How do you solve a problem like Trump? A public diplomacy perspective

Last week US President Donald Trump was asked by a Fox News reporter “why should my son go to Montenegro to defend it from an attack”. Responding to the question, Trump stated that “I’ve asked the same question” casting doubt on America’s resolve to stand by the newest member of the NATO alliance.

Trump’s statement sent shock waves throughout NATO, especially among its more vulnerable members such as the Baltic States: Lithuania, Latvia and Estonia. The following day NATO officials were quick to assure reporters that the alliance’s mutual defence clause, known as article 5, was “unconditional and iron clad”.

It is hard to imagine that the statements of NATO officials calmed the nerves of Baltic leaders already agitated by Trump’s pleasant demeanour towards the Russian President at the Helsinki Summit. While Trump’s Montenegro comment was widely discussed in Eastern and Western Europe, it is hard to imagine that it made headlines in Trump’s heartland. The Dayton Daily News, published in Dayton Ohio, run one short article on the issue by the Associated Press. North Carolina’s Harled Sun and Missouri’s Kansas City Star both run an article consisting of only three paragraphs while the Omaha Star in Nebraska  ignored the issue entirely.

For the Baltic states and other smaller members of the NATO alliance the US is not merely an ally, it is their guarantor of safety. The military support of the United States is at the core of their defence polices. President Trump’s continued attacks on the NATO alliance, his apparent questioning of the mutual defence clause, his warm embrace of President Putin and his brutish behaviour towards NATO leaders all call into doubt his willingness to stand by these states.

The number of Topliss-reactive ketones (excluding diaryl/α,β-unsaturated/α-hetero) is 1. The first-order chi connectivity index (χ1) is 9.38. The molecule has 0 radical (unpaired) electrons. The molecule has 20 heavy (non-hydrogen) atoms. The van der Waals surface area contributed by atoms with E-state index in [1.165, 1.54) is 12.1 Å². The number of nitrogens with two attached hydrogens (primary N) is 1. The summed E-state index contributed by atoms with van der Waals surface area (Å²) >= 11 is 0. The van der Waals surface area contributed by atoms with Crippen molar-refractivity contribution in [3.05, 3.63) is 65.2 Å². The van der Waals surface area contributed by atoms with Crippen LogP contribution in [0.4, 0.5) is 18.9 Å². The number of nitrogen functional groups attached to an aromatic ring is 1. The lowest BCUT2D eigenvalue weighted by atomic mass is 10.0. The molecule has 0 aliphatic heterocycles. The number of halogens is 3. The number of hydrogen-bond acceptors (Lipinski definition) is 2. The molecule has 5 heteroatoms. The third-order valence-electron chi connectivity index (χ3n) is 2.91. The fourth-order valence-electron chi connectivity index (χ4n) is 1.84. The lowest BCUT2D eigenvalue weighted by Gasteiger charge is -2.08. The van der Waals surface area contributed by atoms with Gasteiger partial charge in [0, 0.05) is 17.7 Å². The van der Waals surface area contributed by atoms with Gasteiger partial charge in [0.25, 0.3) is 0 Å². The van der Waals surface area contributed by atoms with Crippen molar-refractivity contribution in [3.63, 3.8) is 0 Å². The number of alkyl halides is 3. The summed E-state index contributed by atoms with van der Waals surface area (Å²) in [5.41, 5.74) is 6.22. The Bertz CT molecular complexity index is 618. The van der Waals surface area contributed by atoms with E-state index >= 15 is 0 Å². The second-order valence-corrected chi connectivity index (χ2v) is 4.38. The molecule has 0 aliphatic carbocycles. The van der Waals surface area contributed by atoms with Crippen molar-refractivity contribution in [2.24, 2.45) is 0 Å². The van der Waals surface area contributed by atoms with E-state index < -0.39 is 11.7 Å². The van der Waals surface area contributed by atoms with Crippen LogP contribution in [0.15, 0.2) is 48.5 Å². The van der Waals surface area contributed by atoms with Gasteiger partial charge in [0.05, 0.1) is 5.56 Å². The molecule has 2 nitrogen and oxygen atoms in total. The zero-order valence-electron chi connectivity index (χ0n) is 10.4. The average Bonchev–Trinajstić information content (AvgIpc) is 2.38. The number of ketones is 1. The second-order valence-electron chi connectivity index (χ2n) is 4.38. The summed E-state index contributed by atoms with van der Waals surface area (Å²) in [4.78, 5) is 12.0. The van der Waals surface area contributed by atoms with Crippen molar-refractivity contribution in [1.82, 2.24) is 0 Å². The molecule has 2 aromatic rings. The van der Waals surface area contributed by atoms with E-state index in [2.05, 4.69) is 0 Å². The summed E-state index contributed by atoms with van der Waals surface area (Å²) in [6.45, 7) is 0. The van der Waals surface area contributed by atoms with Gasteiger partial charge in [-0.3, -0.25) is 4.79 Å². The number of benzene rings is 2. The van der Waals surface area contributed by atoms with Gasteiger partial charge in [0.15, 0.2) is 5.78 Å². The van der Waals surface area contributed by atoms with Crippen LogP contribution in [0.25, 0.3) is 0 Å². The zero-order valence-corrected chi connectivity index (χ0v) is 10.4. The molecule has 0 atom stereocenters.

The question that emerges is how can these states use diplomacy to strengthen their ties with the Trump administration and become a foreign policy priority for President Trump himself. The answer may lay with digital diplomacy.

Digital Outreach in Trumpland

One of the main benefits of using digital tools in public diplomacy is the ability to focus on very specific audiences. Such was the case with NATO’s Instagram account which was managed by its public diplomacy unit and was used to converse with European teens under the age of 18. Additionally, digital tools enhance one’s ability to map his reach among a specific audience. Free and paid software could have helped NATO geo-locate its Instagram followers throughout Europe. Finally, digital diplomacy offers on the ability to identify, map and contact influencers among a specific audience base. In the case of NATO’s Instagram account, European teenagers that attract thousands of followers.

Similarly, Baltic and small NATO states can use digital platforms to map Trump’s heartland and identify digital influencers among Trump supporters. Next, they may launch a digital public diplomacy campaign aimed at fostering online networks with Americans living in Trump’s heartland. By convincing these Americans that the fate of the Baltics and the fate of the US are intertwined, and demonstrating their commitment to the partnership with America, these states may be able to impact the President’s foreign policy priorities.